Only a radical switch in diets away from meat and towards plant-based foods can avert a global public health disaster and potentially catastrophic damage to the planet, an international group of scientists has warned.
Feeding a growing population of 10 billion people by 2050 with a healthy and sustainable diet will be impossible, without transforming eating habits, improving food production and reducing food waste, according to a new report by the Eat-Lancet Commission.
The commission, a collaboration between Scientific journal The Lancet and Eat, a Norway-based thinktank, drew on evidence from 37 food experts from 16 countries over three years for its Food Planet Health report, published today.
It called for a widespread shift towards a new ’planetary health diet’ that advocates a 50% decrease in global consumption of foods such as red meat and sugar, while recommending consumption of nuts, fruits, vegetables and legumes should double.
Current meat-rich diets pushed the earth “beyond its planetary boundaries” in terms of sustainability and carbon emissions, it said. Increasing consumption of plant-based foods could “exist within planetary boundaries for food production” in areas such as use of land, nutrients, fresh water, biodiversity loss and climate change, the commission claimed.
“Unhealthy diets are the leading cause of ill-health worldwide and following the diet could avoid approximately 11 million premature deaths per year,” it added.
However, the authors stressed “unprecedented global collaboration and commitment” would be needed, alongside immediate changes such as refocusing agriculture to produce varied nutrient-rich crops, and increased governance of land and ocean use.
A lack of scientific targets for a healthy diet had hindered efforts to transform the food system, they added.
“The food we eat and how we produce it determines the health of people and the planet, and we are currently getting this seriously wrong,” said City University’s Professor Tim Lang, who is a member of the commission.
“We need a significant overhaul, changing the global food system on a scale not seen before in ways appropriate to each country’s circumstances,” he added.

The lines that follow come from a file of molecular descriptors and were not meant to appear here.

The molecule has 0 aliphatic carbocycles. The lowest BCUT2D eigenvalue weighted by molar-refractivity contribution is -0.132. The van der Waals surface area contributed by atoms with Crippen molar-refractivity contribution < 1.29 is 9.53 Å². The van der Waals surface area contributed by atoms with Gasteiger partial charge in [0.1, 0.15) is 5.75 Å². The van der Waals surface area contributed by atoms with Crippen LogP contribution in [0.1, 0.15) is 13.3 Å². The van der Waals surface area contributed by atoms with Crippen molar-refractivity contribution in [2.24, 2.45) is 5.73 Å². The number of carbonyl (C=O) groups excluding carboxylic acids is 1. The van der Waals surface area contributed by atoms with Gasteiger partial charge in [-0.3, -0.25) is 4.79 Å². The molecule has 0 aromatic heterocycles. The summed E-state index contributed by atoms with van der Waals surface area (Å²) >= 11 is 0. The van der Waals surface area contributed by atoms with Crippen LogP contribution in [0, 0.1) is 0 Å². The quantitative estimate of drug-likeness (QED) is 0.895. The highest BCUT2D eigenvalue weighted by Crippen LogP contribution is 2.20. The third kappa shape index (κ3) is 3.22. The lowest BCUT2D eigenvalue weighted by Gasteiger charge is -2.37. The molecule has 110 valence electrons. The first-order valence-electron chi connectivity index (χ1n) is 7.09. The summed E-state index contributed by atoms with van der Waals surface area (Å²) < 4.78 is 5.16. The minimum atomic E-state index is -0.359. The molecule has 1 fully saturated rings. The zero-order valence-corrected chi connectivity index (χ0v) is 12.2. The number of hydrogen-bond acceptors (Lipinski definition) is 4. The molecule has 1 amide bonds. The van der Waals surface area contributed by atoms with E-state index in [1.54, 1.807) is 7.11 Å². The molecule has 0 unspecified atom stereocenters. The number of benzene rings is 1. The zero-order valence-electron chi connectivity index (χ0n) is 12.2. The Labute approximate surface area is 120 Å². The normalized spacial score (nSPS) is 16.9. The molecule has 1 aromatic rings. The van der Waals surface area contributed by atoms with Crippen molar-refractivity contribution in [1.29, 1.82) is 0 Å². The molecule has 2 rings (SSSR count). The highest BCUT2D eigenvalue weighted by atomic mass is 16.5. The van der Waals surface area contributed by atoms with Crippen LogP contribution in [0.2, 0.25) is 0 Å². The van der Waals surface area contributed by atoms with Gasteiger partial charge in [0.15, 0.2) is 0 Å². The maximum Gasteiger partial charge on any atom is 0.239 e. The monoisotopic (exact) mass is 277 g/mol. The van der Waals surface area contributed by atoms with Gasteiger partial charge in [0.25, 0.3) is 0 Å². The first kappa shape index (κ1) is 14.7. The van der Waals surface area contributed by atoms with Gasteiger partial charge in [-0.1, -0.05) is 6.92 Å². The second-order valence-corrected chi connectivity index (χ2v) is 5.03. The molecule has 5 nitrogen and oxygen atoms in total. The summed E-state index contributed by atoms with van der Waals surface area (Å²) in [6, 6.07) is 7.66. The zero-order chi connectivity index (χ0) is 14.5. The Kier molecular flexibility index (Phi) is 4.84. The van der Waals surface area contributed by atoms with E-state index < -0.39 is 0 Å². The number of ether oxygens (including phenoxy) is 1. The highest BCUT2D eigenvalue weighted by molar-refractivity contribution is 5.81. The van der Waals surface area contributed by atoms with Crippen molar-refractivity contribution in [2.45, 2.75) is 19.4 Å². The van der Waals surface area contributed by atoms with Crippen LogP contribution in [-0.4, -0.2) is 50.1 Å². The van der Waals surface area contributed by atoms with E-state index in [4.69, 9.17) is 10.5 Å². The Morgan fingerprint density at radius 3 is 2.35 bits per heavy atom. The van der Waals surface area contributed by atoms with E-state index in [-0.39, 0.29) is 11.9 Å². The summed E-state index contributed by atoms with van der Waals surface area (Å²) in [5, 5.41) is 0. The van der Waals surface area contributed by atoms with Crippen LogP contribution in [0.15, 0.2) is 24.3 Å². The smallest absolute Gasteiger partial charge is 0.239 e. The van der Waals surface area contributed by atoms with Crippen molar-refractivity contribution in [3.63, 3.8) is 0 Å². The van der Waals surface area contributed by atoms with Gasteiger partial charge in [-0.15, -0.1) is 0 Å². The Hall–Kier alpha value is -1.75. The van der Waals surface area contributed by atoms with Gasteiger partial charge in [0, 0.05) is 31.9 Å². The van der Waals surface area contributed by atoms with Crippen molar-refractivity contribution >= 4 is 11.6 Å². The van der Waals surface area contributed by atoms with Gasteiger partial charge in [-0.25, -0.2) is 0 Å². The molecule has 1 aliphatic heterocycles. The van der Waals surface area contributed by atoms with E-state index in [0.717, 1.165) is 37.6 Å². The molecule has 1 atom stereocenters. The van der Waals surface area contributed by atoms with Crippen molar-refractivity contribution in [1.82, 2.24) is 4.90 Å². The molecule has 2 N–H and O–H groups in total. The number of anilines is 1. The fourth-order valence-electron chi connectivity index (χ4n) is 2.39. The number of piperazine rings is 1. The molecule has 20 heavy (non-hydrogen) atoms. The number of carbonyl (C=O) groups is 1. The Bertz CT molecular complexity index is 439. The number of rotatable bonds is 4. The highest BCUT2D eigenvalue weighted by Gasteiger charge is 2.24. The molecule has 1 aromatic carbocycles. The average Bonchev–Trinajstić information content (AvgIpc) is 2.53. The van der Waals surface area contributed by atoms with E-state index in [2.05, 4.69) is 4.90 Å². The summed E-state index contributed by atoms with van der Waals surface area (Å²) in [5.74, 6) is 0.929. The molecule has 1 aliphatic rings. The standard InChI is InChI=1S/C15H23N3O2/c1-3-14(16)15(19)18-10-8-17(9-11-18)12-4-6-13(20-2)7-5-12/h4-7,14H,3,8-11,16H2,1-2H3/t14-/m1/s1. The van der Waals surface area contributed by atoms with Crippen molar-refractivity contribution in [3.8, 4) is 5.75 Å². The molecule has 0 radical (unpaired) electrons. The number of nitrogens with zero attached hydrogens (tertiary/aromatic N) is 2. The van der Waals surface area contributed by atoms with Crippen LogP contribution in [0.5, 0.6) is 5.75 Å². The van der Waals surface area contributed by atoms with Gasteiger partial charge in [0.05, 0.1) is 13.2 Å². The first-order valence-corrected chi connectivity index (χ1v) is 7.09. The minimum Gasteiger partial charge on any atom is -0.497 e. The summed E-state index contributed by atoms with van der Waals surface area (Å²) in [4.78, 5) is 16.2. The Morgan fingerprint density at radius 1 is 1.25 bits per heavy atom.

“While this is uncharted policy territory and these problems are not easily fixed, this goal is within reach and there are opportunities to adapt international, local and business policies. The scientific targets we have devised for a healthy, sustainable diet are an important foundation which will underpin and drive this change.”
The diet the group is advocating would see the recommended daily intake of meat fall to just 14g, with 29g a day of chicken allowed, while nuts should form 50g of a daily diet, beans and legumes 75g a day, fruit at 200g a day and veg at 300g a day.
The commission’s findings were welcomed by the Soil Association, which said it “shattered the myth that agro-ecological farming cannot feed the world”. It urged the government to adopt its recommendations as policy “immediately”.
However, the meat sector was less welcoming. The British Meat Processors Association said the report depicted livestock farming “as a static activity that’s incapable of evolving to reduce its environmental impact”, adding it “conveniently ignores the many initiatives and technological advancements happening right now in farming”.
It also downplayed “the much-needed nutritional benefit of animal protein in the human diet and the important part it plays in feeding the world’s populations”.
The NFU said it was “overly simplistic to target one food group for a significant reduction in consumption”, while stressing the “significant differences in farming methods and consumption patterns across the globe”, and the importance in recognising Britain’s livestock industry “is one of the most efficient and sustainable in the world”.
Meanwhile, AHDB strategy director for beef and lamb Will Jackson described the report as “another example of well-intentioned but potentially flawed thinking on how we reduce our impact on the environment”, while pointing out many meat alternative products now appearing in supermarkets were “ultra-processed, often from cheaply available materials”.
He added: “Red meat contains an efficient package of essential nutrients important for the body. For this reason, government guidelines suggest we should have 70g of red meat a day. Average population intake in the UK is currently below this figure. Any suggestion that we should further reduce our intake could have unintended detrimental consequences on health.”